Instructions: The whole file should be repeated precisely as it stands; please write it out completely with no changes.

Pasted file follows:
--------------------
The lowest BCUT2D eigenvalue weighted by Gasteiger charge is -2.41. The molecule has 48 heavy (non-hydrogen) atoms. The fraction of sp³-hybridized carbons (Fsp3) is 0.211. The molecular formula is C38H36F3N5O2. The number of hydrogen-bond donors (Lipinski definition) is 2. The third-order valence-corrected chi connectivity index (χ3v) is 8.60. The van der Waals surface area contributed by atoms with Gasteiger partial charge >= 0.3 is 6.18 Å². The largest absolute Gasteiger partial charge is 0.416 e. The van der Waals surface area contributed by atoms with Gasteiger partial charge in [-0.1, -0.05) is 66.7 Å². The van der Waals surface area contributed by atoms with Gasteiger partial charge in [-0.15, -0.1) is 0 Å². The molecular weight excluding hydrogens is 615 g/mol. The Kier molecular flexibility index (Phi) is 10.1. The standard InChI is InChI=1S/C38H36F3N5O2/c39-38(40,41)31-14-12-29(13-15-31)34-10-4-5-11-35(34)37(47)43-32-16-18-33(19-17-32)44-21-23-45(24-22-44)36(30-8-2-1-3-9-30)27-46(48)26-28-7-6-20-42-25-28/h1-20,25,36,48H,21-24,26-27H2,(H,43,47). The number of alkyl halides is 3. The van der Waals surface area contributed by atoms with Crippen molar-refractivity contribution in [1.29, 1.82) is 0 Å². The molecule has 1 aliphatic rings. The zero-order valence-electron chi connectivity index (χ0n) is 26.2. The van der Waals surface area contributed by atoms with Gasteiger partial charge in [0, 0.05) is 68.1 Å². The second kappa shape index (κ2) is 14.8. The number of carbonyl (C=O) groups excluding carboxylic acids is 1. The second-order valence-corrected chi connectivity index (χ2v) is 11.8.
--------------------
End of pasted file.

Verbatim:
The lowest BCUT2D eigenvalue weighted by Gasteiger charge is -2.41. The molecule has 48 heavy (non-hydrogen) atoms. The fraction of sp³-hybridized carbons (Fsp3) is 0.211. The molecular formula is C38H36F3N5O2. The number of hydrogen-bond donors (Lipinski definition) is 2. The third-order valence-corrected chi connectivity index (χ3v) is 8.60. The van der Waals surface area contributed by atoms with Gasteiger partial charge >= 0.3 is 6.18 Å². The largest absolute Gasteiger partial charge is 0.416 e. The van der Waals surface area contributed by atoms with Gasteiger partial charge in [-0.1, -0.05) is 66.7 Å². The van der Waals surface area contributed by atoms with Gasteiger partial charge in [-0.15, -0.1) is 0 Å². The molecular weight excluding hydrogens is 615 g/mol. The Kier molecular flexibility index (Phi) is 10.1. The standard InChI is InChI=1S/C38H36F3N5O2/c39-38(40,41)31-14-12-29(13-15-31)34-10-4-5-11-35(34)37(47)43-32-16-18-33(19-17-32)44-21-23-45(24-22-44)36(30-8-2-1-3-9-30)27-46(48)26-28-7-6-20-42-25-28/h1-20,25,36,48H,21-24,26-27H2,(H,43,47). The number of alkyl halides is 3. The van der Waals surface area contributed by atoms with Crippen molar-refractivity contribution in [1.29, 1.82) is 0 Å². The molecule has 1 aliphatic rings. The zero-order valence-electron chi connectivity index (χ0n) is 26.2. The van der Waals surface area contributed by atoms with Gasteiger partial charge in [0, 0.05) is 68.1 Å². The second kappa shape index (κ2) is 14.8. The number of carbonyl (C=O) groups excluding carboxylic acids is 1. The second-order valence-corrected chi connectivity index (χ2v) is 11.8.